What now? Economic Development and Brexit
Whether you voted for leave or remain is no longer relevant. When, and possibly even whether, we eventually leave the EU is not even the most pressing problem.
The biggest issue that those involved in economic development are currently facing is the massive uncertainty caused by the referendum result. This has already been manifest in the rapid devaluation of the pound and the drop of all stock market indices in the UK, the rest of Europe and globally, so it’s not just our problem. In the short to medium term jobs will be lost and fewer new jobs will be created, even if growth is recaptured in the longer-term. There are already threats by global financial institutions to move some of their roles to mainland Europe, and inward investment decisions into the UK are being reconsidered. The government and opposition are in disarray and no-one is yet setting out a clear vision for how the UK will prosper outside, or semi-detached from, the EU.
Economic development is very difficult to deliver in times of uncertainty. So, what needs to be done? Here are a few ideas for some first steps in the wake of the decision to Brexit.
Economic forecasts that underpin investment decisions, local plans and economic development strategies will need to be revisited. Rather than focusing on a central scenario it will be vital to consider a wider range of scenarios, including the possibility of the second major recession of the 21st century. This may also have implications on the future requirement for employment land.
Population forecasts that underpin local plans and development strategies will need to be reconsidered. Will net migration reduce? If it does, what does this mean for local workforces? Will there be sufficient workers to satisfy replacement demand for labour and growth demand for labour? Even in a declining economy there will be a need to replace the UK’s ageing workforce. It is important to understand what changes were already factored in to forecasts and projections.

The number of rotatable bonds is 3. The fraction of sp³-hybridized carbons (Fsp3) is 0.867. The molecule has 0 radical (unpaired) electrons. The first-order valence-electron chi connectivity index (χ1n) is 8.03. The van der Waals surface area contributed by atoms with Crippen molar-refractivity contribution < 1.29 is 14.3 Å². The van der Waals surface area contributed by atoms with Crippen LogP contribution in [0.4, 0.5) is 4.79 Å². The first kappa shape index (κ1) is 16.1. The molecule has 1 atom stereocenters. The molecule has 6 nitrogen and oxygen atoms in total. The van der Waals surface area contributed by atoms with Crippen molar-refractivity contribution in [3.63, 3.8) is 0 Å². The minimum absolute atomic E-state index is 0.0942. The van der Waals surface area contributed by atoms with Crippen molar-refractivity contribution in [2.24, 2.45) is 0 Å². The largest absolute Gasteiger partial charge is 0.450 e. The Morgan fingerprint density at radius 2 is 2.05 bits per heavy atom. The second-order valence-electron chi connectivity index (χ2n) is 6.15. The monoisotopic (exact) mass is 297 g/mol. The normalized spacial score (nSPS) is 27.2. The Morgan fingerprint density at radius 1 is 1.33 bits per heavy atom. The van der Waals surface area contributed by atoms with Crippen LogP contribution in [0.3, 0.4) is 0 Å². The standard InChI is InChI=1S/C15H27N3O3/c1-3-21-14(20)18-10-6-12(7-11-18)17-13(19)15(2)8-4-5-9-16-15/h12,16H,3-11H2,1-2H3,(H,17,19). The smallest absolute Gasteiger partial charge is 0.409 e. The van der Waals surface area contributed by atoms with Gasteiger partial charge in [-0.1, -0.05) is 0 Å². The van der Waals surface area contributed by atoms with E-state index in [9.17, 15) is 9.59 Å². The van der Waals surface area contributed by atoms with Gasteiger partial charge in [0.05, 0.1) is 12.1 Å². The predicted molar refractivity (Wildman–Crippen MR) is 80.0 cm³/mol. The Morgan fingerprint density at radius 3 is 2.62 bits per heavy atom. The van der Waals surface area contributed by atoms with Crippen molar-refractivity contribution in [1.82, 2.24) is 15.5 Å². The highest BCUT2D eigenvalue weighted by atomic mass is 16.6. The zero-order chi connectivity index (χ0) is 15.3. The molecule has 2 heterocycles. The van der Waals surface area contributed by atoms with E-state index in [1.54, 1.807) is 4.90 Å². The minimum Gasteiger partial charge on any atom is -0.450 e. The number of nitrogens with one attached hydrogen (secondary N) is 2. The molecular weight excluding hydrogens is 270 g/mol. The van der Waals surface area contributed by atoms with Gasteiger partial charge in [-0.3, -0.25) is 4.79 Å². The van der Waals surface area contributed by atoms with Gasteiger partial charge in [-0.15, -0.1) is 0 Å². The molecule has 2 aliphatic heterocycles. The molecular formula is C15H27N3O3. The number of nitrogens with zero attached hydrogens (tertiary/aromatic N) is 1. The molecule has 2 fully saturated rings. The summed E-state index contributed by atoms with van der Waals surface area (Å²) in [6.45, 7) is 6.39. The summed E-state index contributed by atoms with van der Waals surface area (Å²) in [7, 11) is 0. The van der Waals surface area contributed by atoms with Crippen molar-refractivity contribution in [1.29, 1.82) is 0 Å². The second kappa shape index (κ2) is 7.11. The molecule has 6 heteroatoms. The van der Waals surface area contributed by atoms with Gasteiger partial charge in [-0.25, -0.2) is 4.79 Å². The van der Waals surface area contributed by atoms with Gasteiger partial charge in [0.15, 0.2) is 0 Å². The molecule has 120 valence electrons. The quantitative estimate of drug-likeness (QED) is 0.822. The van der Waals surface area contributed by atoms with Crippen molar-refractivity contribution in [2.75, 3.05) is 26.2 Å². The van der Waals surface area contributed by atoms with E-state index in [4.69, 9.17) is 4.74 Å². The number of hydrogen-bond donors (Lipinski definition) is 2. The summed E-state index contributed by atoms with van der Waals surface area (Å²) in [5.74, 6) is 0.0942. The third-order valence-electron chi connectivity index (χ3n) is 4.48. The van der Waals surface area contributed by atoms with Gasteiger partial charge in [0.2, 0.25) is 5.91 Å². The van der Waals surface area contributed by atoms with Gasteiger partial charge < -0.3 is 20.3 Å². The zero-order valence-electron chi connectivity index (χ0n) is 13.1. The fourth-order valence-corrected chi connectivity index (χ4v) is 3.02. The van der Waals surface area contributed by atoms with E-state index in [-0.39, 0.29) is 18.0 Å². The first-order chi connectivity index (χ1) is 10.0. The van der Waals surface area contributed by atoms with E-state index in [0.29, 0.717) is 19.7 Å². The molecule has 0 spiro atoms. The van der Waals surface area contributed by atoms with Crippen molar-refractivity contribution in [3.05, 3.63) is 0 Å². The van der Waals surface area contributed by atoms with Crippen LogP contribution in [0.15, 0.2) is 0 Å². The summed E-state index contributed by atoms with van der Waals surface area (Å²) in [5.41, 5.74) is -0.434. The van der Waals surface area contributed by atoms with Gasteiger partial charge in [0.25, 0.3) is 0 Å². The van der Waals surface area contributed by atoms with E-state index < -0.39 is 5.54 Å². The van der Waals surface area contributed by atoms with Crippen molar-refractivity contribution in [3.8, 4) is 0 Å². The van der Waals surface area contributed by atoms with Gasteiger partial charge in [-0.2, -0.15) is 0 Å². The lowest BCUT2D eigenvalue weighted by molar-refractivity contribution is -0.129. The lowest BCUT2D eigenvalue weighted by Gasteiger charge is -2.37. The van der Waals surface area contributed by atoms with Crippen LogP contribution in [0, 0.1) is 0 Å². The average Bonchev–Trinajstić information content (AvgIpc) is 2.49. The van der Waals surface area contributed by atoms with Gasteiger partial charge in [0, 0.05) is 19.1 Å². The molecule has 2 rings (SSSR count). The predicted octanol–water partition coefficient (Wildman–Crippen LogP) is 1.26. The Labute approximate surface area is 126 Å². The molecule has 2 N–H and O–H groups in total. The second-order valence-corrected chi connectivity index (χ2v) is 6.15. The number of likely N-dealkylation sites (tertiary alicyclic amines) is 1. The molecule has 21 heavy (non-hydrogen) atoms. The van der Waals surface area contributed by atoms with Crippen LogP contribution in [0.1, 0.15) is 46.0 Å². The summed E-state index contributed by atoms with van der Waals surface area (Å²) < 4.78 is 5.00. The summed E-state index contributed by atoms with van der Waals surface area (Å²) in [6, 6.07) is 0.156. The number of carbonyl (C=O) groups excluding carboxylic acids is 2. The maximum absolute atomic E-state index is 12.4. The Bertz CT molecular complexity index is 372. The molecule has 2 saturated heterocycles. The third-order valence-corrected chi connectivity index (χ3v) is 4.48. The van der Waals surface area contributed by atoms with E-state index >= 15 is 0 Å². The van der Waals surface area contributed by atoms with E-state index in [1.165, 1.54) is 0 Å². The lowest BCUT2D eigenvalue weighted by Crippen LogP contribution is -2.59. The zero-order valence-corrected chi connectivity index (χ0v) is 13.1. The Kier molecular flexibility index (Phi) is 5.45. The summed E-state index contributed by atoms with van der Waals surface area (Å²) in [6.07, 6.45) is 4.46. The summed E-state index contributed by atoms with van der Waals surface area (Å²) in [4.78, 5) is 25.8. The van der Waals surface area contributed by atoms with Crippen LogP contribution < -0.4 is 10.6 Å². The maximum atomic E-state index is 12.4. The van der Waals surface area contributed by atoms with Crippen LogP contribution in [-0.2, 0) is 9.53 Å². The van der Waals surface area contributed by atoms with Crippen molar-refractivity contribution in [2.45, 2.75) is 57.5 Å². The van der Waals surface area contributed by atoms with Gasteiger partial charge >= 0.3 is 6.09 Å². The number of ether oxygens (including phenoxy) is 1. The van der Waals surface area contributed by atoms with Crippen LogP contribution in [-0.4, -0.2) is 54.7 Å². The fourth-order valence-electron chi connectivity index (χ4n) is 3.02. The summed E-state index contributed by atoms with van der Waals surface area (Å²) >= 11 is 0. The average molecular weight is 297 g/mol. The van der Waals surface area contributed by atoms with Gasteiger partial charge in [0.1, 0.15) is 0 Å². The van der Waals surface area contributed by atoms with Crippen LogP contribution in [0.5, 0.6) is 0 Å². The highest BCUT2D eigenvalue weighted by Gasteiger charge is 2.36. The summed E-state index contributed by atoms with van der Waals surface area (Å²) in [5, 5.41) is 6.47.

Housing affordability will need to be considered. Will houses become cheaper and therefore more affordable, or will wages drop and so houses become less affordable? What does this mean for an area’s ability to attract and retain workers if they can or can’t afford to live locally?
Economic development strategies will need to be reconsidered. If the UK is going to become a more innovative global exporter, how can local economies tap into this? Which sectors will be more buoyant and which less so? What mechanisms can be drawn upon to fund activity? Public and private sector strategies and action plans will need to be flexible enough to adjust to the range of potential scenarios that might play out?
We can’t tell you the answers to these questions right now, because the situation is changing so rapidly that any attempt to predict the future is fruitless. However, we can work with you to consider a range of future possibilities, and develop a range of responses. You will need to be flexible and responsive to change, and we will be too.